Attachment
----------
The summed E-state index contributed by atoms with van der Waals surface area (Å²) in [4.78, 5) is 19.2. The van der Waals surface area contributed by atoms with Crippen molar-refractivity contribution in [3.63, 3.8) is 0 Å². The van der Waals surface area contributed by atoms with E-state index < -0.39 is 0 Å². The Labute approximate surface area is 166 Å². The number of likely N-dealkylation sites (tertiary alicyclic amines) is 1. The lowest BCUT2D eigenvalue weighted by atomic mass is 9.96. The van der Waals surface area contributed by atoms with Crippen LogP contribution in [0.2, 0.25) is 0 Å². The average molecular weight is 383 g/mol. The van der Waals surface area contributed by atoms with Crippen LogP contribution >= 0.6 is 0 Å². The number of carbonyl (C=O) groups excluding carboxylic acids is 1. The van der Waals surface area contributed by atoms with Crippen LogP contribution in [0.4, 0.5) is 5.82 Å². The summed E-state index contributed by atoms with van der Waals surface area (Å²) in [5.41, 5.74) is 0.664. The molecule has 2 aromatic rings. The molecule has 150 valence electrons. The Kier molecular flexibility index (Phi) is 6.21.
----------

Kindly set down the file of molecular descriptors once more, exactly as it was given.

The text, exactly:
The summed E-state index contributed by atoms with van der Waals surface area (Å²) in [4.78, 5) is 19.2. The van der Waals surface area contributed by atoms with Crippen molar-refractivity contribution in [3.63, 3.8) is 0 Å². The van der Waals surface area contributed by atoms with E-state index < -0.39 is 0 Å². The Labute approximate surface area is 166 Å². The number of likely N-dealkylation sites (tertiary alicyclic amines) is 1. The lowest BCUT2D eigenvalue weighted by atomic mass is 9.96. The van der Waals surface area contributed by atoms with Crippen LogP contribution in [0.2, 0.25) is 0 Å². The average molecular weight is 383 g/mol. The van der Waals surface area contributed by atoms with Crippen LogP contribution >= 0.6 is 0 Å². The number of carbonyl (C=O) groups excluding carboxylic acids is 1. The van der Waals surface area contributed by atoms with Crippen LogP contribution in [0.4, 0.5) is 5.82 Å². The summed E-state index contributed by atoms with van der Waals surface area (Å²) in [5.41, 5.74) is 0.664. The molecule has 2 aromatic rings. The molecule has 150 valence electrons. The Kier molecular flexibility index (Phi) is 6.21.